Resource Logo
NLM AIDSLINE

Persistent dermatoses and fetal abortion in HIV-1 Nef transgenic mice.




 

Int Conf AIDS. 1990 Jun 20-23;6(3):99 (abstract no. S.A.15). Unique

OBJECTIVE: To investigate the pathogenic role(s) of HIV-1 Nef using transgenic mouse models. METHODS and RESULTS: Three transgenic founder mice bearing integrated copies of a Nef expression plasmid linked to HIV-1 LTR were characterized by (i) a high incidence of fetal abortion associated with the transmission of the nef transgene and (ii) the appearance in adult animals of a persistent form of dermatosis marked by alopecia, papulosquamous lesions and acanthosis. Litters of Nef parents were abnormally small in number (one-half normal) due to the in utero death of both normal and transgenic fetuses. The number of fetal implants was normal. Fetal death occurred predominantly at 8 to 12 days into gestation, and at much later times as indicated by the high incidence of stillbirths (40% in one line). Stillbirths were essentially always transgenic. A significant proportion of surviving transgenic adults (1/3 in one line and 2/3 in another) developed, by six months of age and irregardless of sex, papulosquamous lesions typically restricted to the head and upper back. The primary histological finding was acanthosis and there was evidence of ulceration and lymphocytic infiltration in the dermis. The animal line with the severest and most penetrating form of dermatitis was analyzed for Nef protein and RNA expression. Expression at both levels was limited to the skin. CONCLUSIONS: Nef protein expression appears to functionally compromise normal skin differentiation. The cause of fetal death is probably due to Nef expression in early embryogenesis.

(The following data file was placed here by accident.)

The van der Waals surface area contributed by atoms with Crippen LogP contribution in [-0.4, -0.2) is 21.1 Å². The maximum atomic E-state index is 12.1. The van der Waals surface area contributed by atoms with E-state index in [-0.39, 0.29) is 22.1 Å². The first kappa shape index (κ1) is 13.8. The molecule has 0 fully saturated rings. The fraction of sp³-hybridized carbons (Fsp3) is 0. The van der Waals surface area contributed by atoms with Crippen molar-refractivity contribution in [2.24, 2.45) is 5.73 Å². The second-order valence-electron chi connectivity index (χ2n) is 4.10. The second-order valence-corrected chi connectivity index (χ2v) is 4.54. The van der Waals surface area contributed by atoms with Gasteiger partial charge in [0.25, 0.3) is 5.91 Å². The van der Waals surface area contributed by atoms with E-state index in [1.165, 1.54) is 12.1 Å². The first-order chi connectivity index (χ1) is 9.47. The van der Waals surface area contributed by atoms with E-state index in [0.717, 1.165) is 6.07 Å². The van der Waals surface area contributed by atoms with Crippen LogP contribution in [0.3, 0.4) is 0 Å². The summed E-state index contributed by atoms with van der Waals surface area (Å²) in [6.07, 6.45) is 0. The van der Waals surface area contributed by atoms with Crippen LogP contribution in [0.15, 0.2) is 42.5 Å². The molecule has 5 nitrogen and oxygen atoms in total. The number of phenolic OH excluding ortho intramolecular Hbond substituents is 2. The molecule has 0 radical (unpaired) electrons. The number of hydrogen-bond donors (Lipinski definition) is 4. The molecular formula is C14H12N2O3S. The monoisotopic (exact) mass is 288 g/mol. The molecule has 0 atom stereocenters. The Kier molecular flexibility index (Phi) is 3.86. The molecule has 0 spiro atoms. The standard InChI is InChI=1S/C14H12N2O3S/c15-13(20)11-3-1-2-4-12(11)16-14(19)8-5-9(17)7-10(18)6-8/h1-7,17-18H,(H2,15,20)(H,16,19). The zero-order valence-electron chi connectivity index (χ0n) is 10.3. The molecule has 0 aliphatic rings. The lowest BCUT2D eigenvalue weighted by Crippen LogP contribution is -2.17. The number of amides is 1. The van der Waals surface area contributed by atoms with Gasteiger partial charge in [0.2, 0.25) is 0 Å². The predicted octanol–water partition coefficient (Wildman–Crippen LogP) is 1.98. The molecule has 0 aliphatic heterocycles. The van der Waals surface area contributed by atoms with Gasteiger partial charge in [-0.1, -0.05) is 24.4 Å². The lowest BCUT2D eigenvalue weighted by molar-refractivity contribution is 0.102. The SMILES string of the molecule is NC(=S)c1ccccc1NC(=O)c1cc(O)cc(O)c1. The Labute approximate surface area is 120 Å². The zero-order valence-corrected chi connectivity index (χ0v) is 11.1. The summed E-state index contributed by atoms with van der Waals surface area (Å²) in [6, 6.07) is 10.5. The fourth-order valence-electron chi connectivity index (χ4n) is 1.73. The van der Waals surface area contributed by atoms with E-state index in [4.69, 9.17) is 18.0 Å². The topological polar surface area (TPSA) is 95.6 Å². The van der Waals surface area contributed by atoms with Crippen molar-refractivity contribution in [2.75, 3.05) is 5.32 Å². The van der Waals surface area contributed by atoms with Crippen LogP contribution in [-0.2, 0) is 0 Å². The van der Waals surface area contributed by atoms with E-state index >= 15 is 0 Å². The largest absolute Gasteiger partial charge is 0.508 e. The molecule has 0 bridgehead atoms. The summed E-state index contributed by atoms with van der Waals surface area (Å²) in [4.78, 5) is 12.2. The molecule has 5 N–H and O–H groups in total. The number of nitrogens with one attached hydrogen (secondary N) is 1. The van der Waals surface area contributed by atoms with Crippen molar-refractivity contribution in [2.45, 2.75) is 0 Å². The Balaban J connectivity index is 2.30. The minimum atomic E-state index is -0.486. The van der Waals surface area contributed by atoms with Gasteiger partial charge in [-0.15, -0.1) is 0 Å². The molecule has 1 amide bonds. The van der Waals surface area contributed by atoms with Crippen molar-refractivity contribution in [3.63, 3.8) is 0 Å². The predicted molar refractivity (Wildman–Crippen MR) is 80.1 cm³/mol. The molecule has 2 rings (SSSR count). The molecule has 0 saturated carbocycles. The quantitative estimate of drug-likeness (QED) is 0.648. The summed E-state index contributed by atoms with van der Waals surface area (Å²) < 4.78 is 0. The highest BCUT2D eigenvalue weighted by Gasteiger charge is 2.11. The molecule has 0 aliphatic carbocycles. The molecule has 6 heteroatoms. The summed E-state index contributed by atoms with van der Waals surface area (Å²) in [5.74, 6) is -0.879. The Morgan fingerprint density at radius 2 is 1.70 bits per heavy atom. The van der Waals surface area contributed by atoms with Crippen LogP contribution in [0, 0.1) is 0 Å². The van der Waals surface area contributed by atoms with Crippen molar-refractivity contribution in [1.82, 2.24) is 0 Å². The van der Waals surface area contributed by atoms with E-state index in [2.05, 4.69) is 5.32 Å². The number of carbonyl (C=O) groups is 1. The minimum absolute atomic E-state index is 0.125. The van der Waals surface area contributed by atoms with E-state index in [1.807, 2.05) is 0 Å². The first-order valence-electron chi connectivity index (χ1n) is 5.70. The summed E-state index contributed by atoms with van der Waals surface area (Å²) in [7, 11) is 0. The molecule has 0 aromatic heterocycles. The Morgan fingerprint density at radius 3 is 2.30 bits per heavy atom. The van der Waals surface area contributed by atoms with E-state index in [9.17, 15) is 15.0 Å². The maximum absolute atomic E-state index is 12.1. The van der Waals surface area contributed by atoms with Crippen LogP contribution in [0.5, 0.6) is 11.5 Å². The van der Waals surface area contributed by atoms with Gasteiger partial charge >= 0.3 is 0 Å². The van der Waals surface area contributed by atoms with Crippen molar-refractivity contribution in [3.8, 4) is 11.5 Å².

Abortion, Veterinary/COMPLICATIONS/*GENETICS/PATHOLOGY Animal Disease Models, Animal Female Fetal Death Gene Products, nef/BIOSYNTHESIS/*GENETICS HIV-1/*GENETICS Mice Mice, Transgenic Pregnancy RNA, Viral/ANALYSIS Skin Ulcer/COMPLICATIONS/GENETICS ABSTRACT



 




Information in this article was accurate in December 30, 1990. The state of the art may have changed since the publication date. This material is designed to support, not replace, the relationship that exists between you and your doctor. Always discuss treatment options with a doctor who specializes in treating HIV.